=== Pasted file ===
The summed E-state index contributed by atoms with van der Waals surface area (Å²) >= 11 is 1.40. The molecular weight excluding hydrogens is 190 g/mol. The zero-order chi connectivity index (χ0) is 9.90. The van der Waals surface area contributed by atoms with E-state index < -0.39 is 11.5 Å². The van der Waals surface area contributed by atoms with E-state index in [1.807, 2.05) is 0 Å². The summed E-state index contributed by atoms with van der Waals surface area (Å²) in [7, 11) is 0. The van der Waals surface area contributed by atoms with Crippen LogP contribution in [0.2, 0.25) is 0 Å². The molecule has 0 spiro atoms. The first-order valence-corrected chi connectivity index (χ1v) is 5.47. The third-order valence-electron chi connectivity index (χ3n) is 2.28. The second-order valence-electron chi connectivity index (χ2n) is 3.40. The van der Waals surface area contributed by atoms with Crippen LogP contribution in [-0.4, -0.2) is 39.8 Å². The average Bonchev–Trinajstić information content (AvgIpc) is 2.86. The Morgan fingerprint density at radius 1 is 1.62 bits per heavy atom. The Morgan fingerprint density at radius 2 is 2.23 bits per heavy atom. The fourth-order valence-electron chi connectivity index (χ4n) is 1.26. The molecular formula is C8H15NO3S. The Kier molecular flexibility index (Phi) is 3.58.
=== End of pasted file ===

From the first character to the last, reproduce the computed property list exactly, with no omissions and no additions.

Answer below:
The summed E-state index contributed by atoms with van der Waals surface area (Å²) >= 11 is 1.40. The molecular weight excluding hydrogens is 190 g/mol. The zero-order chi connectivity index (χ0) is 9.90. The van der Waals surface area contributed by atoms with E-state index < -0.39 is 11.5 Å². The van der Waals surface area contributed by atoms with E-state index in [1.807, 2.05) is 0 Å². The summed E-state index contributed by atoms with van der Waals surface area (Å²) in [7, 11) is 0. The van der Waals surface area contributed by atoms with Crippen LogP contribution in [0.2, 0.25) is 0 Å². The molecule has 0 spiro atoms. The first-order valence-corrected chi connectivity index (χ1v) is 5.47. The third-order valence-electron chi connectivity index (χ3n) is 2.28. The second-order valence-electron chi connectivity index (χ2n) is 3.40. The van der Waals surface area contributed by atoms with Crippen LogP contribution in [-0.4, -0.2) is 39.8 Å². The average Bonchev–Trinajstić information content (AvgIpc) is 2.86. The Morgan fingerprint density at radius 1 is 1.62 bits per heavy atom. The Morgan fingerprint density at radius 2 is 2.23 bits per heavy atom. The fourth-order valence-electron chi connectivity index (χ4n) is 1.26. The molecular formula is C8H15NO3S. The Kier molecular flexibility index (Phi) is 3.58.